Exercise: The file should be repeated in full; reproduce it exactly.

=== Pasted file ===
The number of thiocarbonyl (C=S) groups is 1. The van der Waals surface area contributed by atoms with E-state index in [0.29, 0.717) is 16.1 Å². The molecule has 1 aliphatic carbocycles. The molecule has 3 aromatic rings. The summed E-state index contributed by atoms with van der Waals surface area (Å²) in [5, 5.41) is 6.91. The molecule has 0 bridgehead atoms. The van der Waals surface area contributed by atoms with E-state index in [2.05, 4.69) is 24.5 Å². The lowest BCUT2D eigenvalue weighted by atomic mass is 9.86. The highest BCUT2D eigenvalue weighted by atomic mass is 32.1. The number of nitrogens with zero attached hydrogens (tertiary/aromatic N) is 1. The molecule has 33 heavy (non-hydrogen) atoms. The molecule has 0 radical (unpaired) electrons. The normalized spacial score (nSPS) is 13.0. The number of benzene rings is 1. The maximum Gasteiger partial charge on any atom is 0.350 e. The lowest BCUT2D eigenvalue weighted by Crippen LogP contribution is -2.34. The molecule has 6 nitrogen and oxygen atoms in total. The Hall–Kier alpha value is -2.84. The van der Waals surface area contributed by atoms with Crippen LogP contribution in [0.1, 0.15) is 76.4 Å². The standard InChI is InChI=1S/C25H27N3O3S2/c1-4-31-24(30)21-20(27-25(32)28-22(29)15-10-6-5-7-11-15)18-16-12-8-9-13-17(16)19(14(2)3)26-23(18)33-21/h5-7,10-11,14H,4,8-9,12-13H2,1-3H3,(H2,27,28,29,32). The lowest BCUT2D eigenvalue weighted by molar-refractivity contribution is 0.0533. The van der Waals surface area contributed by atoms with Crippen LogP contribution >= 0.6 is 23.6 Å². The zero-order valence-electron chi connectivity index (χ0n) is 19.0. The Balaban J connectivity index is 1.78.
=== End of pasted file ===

The number of thiocarbonyl (C=S) groups is 1. The van der Waals surface area contributed by atoms with E-state index in [0.29, 0.717) is 16.1 Å². The molecule has 1 aliphatic carbocycles. The molecule has 3 aromatic rings. The summed E-state index contributed by atoms with van der Waals surface area (Å²) in [5, 5.41) is 6.91. The molecule has 0 bridgehead atoms. The van der Waals surface area contributed by atoms with E-state index in [2.05, 4.69) is 24.5 Å². The lowest BCUT2D eigenvalue weighted by atomic mass is 9.86. The highest BCUT2D eigenvalue weighted by atomic mass is 32.1. The number of nitrogens with zero attached hydrogens (tertiary/aromatic N) is 1. The molecule has 33 heavy (non-hydrogen) atoms. The molecule has 0 radical (unpaired) electrons. The normalized spacial score (nSPS) is 13.0. The number of benzene rings is 1. The maximum Gasteiger partial charge on any atom is 0.350 e. The lowest BCUT2D eigenvalue weighted by Crippen LogP contribution is -2.34. The molecule has 6 nitrogen and oxygen atoms in total. The Hall–Kier alpha value is -2.84. The van der Waals surface area contributed by atoms with Crippen LogP contribution in [0.1, 0.15) is 76.4 Å². The standard InChI is InChI=1S/C25H27N3O3S2/c1-4-31-24(30)21-20(27-25(32)28-22(29)15-10-6-5-7-11-15)18-16-12-8-9-13-17(16)19(14(2)3)26-23(18)33-21/h5-7,10-11,14H,4,8-9,12-13H2,1-3H3,(H2,27,28,29,32). The lowest BCUT2D eigenvalue weighted by molar-refractivity contribution is 0.0533. The van der Waals surface area contributed by atoms with Crippen LogP contribution >= 0.6 is 23.6 Å². The zero-order valence-electron chi connectivity index (χ0n) is 19.0. The Balaban J connectivity index is 1.78.